Thanks to one woman’s insight to get yearly mammograms, her doctors were able to treat an aggressive cancer found in her breast.
Arlene Fettig had no history of breast cancer in her family but recognized the importance of getting yearly screenings.
“I guess I’m a rule follower and I listen to what my doctor says,” said Fettig. “I just went in for yearly screenings because that’s what you’re supposed to do.”
In 2019, Fettig’s doctors discovered a lump in her right breast that could not be felt or seen. It was an aggressive form of cancer that required immediate attention.
“I thought of my kids and my husband right away. I wasn’t thinking about myself, really, because I didn’t really know much about how bad it was,” said Fettig. “When they said it was breast cancer (I thought) I have to be strong. I can’t break down in front of them.”
Because the cancer was spotted early, her doctors were able to perform an immediate reconstruction on her breast during her mastectomy and radiation was not needed.
“Immediate reconstruction is a relatively novel procedure that allows certain patients to avoid more extensive or time-consuming procedures and have an implant placed directly at the time of the mastectomy,” said Theresa Hegge, M.D., a plastic surgeon specializing in breast reconstruction at Sanford Clinic in Bismarck, North Dakota. “It has dramatically changed the patient experience and time for recovery in breast reconstruction by allowing the patient to walk out of the operating room with their reconstruction.”
“Arlene was able to have breast reconstruction surgery at the time of her mastectomy. Usually, this procedure allows us to do reconstruction … unfortunately, Arlene has some complications with her skin being thin on one side and we had to remove the one implant to allow that to heal,” said Dr. Hegge. “After healing … we were able to place a tissue expander to stretch that skin for us. We then were able to complete her reconstruction using a breast implant to match to opposite side.”
Now, as she celebrates her third anniversary of being cancer-free, she and her husband stay busy keeping everyone in line on the family ranch and continues to advocate for preventive screenings.
“It really isn’t that hard to go in and get screened,” said Fettig. “Just go in and get tested.”
“Screening mammography is the most effective tool available to detect breast cancer before symptoms appear,” said Christina Tello-Skjerseth, M.D., a radiologist at Sanford Bismarck. “Early detection of breast cancer can mean more treatment options and typically increases the chances of having the best possible outcome.”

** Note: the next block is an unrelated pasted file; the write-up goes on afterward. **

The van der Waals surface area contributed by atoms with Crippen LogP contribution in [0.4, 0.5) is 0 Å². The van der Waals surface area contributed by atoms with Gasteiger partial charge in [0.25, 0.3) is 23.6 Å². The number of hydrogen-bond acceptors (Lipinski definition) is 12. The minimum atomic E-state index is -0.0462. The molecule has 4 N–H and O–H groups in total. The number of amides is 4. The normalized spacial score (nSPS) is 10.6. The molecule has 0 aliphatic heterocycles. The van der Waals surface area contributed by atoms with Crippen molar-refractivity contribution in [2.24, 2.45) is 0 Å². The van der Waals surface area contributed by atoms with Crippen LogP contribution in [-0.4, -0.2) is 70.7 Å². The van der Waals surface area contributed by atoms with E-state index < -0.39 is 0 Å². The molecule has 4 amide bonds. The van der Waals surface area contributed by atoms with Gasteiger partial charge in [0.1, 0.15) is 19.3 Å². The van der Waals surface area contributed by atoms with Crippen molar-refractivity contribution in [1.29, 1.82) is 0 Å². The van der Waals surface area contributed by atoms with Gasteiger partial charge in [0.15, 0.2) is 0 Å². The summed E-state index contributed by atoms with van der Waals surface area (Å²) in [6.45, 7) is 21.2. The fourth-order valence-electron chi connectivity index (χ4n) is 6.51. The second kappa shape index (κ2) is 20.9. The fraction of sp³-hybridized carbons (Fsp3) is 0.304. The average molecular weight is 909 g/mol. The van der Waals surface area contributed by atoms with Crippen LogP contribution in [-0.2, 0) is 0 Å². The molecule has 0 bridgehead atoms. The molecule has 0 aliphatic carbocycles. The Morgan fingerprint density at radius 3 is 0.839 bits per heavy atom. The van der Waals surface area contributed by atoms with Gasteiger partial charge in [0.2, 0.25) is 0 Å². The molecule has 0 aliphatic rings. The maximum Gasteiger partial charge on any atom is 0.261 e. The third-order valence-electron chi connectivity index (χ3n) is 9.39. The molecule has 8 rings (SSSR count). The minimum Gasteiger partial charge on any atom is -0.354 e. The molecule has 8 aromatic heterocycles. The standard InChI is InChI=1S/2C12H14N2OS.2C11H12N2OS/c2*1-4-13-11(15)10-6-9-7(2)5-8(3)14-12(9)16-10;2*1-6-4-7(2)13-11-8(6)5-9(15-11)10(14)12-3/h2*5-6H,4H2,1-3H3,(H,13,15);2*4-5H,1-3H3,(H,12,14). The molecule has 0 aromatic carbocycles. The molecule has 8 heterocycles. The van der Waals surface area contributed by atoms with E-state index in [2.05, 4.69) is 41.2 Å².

“If we would have caught her cancer much later, she would have likely needed other treatments like radiation or chemotherapy,” said Dr. Hegge. “It can also mean more invasive surgery is needed to complete the treatment.”
Removing breast cancer
A mastectomy removes the entire breast, and depending on where the cancer is found and its severity, some women will have both breasts removed. There are many different types of mastectomies with varying degrees of removal.
- A nipple sparing mastectomy removes all the breast tissue but leaves the breast skin and nipple area intact. For eligible patients whose cancer has not spread to the nipple area, a nipple-sparing mastectomy is a great option that provides considerable benefits for women included the breast looking almost unchanged.
- A modified radical mastectomy removes the whole breast, a portion of the lymph nodes under your arm and often the lining over your chest muscles. A small portion of muscle may need to be removed in select cases depending on the location of the cancer.
- A simple mastectomy removes the whole breast and often the lining over your chest muscles.
- A radical mastectomy is completed in extremely rare cases and removes the whole breast, most to all of the lymph nodes under your arm, the lining over your chest muscles and the chest wall muscles under the breast bone.
About Edith Sanford Breast Center
Edith Sanford Breast Center is changing the future of breast cancer care and research. A national nonprofit organization established through a generous $100 million gift. Edith Sanford Breast Center has over 49 locations and 150 providers in South Dakota, North Dakota and Minnesota and is an integrated part of the Sanford Health organization.
The expert team at Edith Sanford Breast Center includes physicians, researchers, nurses and more all working together to accelerate lifesaving discoveries and raise the standard of breast cancer care. Through the use of personalized medicine, we are on the path of revolutionizing prevention, early detection, diagnosis, treatment and survivorship. Our mission is to unlock each woman’s genetic code to advance treatment and end breast cancer in future generations.
Edith Sanford Breast Center is accredited by:
- Commission on Cancer Accreditation
- Quality Oncology Practice Initiative Certification
- ANCC Magnet Recognition
- Breast Imaging Center of Excellence – Breast Ultrasound
- Breast Imaging Center of Excellence – Mammography
- Breast Imaging Center of Excellence – Stereotactic Breast Biopsy
- National Accreditation Program for Nuclear Medicine
- National Accreditation Program for Breast Centers
- National Accreditation Program for Breast MRI
- National Accreditation Program for Radiation Oncology
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- Mammography: Answers to common questions
- Breast cancer survivor shares her story